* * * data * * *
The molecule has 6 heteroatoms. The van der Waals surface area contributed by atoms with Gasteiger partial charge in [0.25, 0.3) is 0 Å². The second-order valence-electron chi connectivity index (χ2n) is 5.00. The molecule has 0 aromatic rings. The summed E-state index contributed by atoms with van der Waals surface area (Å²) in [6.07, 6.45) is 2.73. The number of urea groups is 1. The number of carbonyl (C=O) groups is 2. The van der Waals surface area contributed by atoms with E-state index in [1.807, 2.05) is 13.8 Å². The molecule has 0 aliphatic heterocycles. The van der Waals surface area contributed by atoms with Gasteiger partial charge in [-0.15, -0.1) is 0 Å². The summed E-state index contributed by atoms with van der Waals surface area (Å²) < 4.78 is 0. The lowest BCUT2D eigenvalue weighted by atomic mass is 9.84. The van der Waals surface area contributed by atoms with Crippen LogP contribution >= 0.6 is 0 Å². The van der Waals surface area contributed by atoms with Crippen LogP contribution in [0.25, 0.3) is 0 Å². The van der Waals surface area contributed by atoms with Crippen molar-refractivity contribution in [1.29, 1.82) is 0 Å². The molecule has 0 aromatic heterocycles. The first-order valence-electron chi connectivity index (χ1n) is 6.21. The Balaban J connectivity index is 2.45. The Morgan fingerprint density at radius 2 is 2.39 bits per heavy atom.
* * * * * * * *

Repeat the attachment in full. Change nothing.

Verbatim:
The molecule has 6 heteroatoms. The van der Waals surface area contributed by atoms with Gasteiger partial charge in [0.25, 0.3) is 0 Å². The second-order valence-electron chi connectivity index (χ2n) is 5.00. The molecule has 0 aromatic rings. The summed E-state index contributed by atoms with van der Waals surface area (Å²) in [6.07, 6.45) is 2.73. The number of urea groups is 1. The number of carbonyl (C=O) groups is 2. The van der Waals surface area contributed by atoms with E-state index in [1.807, 2.05) is 13.8 Å². The molecule has 0 aliphatic heterocycles. The van der Waals surface area contributed by atoms with Gasteiger partial charge in [-0.15, -0.1) is 0 Å². The summed E-state index contributed by atoms with van der Waals surface area (Å²) < 4.78 is 0. The lowest BCUT2D eigenvalue weighted by atomic mass is 9.84. The van der Waals surface area contributed by atoms with Crippen LogP contribution >= 0.6 is 0 Å². The van der Waals surface area contributed by atoms with Crippen LogP contribution in [0.25, 0.3) is 0 Å². The van der Waals surface area contributed by atoms with Crippen molar-refractivity contribution in [1.29, 1.82) is 0 Å². The molecule has 0 aromatic heterocycles. The first-order valence-electron chi connectivity index (χ1n) is 6.21. The Balaban J connectivity index is 2.45. The Morgan fingerprint density at radius 2 is 2.39 bits per heavy atom.